Sunday, April 25, 2010

This week

This week has been up and down, which isn't unusual I suppose.

Monday started with a call from my doctor, giving me two pieces of information. First, the address at which I can send a complaint about the clinic we were referred to. Second, she notified me that Lemoore's hospital, should we decide to deliver there, will only provide "comfort care;" if we'd like more aggressive care, we should deliver at Fresno Community Regional Hospital in Fresno. Lemoore will not provide an IV, intubation, oxygen and no surgeries. Comfort care consists of delivery (nice), wrapping the baby, and spending time with him. Fresno would provide intubation (so the baby can eat), an IV (to replace lost fluids), oxygen (to breathe), surgery options (like putting the intestines where they should be), and resuscitation. We would be referred to another perinatologist, but not the one we saw previously, which is good.  So basically, I felt like we have to choose between a good, supportive system at Lemoore, and more options for our baby in Fresno. It all comes down to the question "how aggressive do we want to be" with our baby.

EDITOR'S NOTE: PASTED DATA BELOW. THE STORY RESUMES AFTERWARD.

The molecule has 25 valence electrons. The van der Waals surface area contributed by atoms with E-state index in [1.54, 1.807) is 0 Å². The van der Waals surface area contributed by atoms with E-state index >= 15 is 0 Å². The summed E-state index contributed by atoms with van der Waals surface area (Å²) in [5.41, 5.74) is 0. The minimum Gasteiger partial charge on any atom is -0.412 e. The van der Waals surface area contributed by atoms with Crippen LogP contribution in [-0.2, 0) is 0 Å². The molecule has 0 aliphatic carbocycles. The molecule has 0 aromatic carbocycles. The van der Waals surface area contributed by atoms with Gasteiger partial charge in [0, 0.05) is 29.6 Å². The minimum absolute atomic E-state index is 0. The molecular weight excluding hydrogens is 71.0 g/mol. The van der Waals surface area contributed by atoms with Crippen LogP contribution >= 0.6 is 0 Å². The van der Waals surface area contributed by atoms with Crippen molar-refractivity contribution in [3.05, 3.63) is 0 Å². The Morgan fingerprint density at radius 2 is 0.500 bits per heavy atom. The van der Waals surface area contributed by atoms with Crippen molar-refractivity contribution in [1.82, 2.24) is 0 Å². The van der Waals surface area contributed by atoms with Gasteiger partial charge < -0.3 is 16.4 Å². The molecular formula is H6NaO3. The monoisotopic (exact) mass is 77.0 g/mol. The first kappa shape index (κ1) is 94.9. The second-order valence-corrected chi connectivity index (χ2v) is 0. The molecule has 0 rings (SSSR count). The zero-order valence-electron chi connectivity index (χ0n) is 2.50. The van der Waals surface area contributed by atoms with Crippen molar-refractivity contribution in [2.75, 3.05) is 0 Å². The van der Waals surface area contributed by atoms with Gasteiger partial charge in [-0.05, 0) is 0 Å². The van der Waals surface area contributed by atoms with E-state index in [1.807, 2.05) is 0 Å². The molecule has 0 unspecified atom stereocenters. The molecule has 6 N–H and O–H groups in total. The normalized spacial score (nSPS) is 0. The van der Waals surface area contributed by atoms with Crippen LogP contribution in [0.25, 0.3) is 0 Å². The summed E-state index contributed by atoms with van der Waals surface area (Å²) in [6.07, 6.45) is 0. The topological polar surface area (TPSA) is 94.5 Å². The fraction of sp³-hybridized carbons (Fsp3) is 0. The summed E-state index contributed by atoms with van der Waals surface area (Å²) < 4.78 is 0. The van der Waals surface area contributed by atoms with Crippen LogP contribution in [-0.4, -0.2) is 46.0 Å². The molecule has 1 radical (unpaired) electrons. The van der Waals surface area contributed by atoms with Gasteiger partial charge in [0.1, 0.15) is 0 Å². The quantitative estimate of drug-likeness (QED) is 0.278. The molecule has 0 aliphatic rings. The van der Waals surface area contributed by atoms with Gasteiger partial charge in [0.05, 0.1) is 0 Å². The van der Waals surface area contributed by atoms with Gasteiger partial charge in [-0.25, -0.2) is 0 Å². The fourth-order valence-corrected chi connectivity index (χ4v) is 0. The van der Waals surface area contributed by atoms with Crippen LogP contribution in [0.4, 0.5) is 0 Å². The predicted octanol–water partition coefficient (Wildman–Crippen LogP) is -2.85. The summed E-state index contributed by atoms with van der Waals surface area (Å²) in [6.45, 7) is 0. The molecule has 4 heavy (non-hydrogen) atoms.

So that was all a lot to take in. And not a decision I'd want to make for Slider much less our baby. Dr. Shipper made an appointment for me to speak to a pediatrician at Lemoore so that I could learn more about what Lemoore can provide. (This is why I love my doctor.) The pediatric doctor gave me a call within 3 hours to schedule a meeting.

On Wednesday we had our regularly schedule OB appointment. We were able to have some more questions answered and hear the heart beat.

Thursday, I met with Dr. McVey in Pediatrics. Katie came with me since Dave was flying. It was good to have her there because she's actually had children, with some minor complications, so she new some better questions to ask.

That was a hard discussion. It just sucks. Basically, if we don't do the surgery on the external-intestine, it will kill him eventually. But, since we know he has heart issues, and will likely have lung issues, do you put someone that unstable in surgery? Also, after surgery, he wouldn't get to come home with us after the surgery. He'd have to be tube fed for about 2-3 weeks and stay in the hospital. And that's assuming he'd make it through surgery. It's hardest because we don't know what his lung condition will be until he's born, and we don't know the exact heart complications he has. And then there's a chance he wouldn't be eligible for the intestine surgery to begin with if some hole isn't big enough. Some of this we'll be able to know more about via further ultra-sounds. But it doesn't help our situation much. We still have to decide. If we do surgery we will be being very aggressive; surgery means iv, intubation, the works.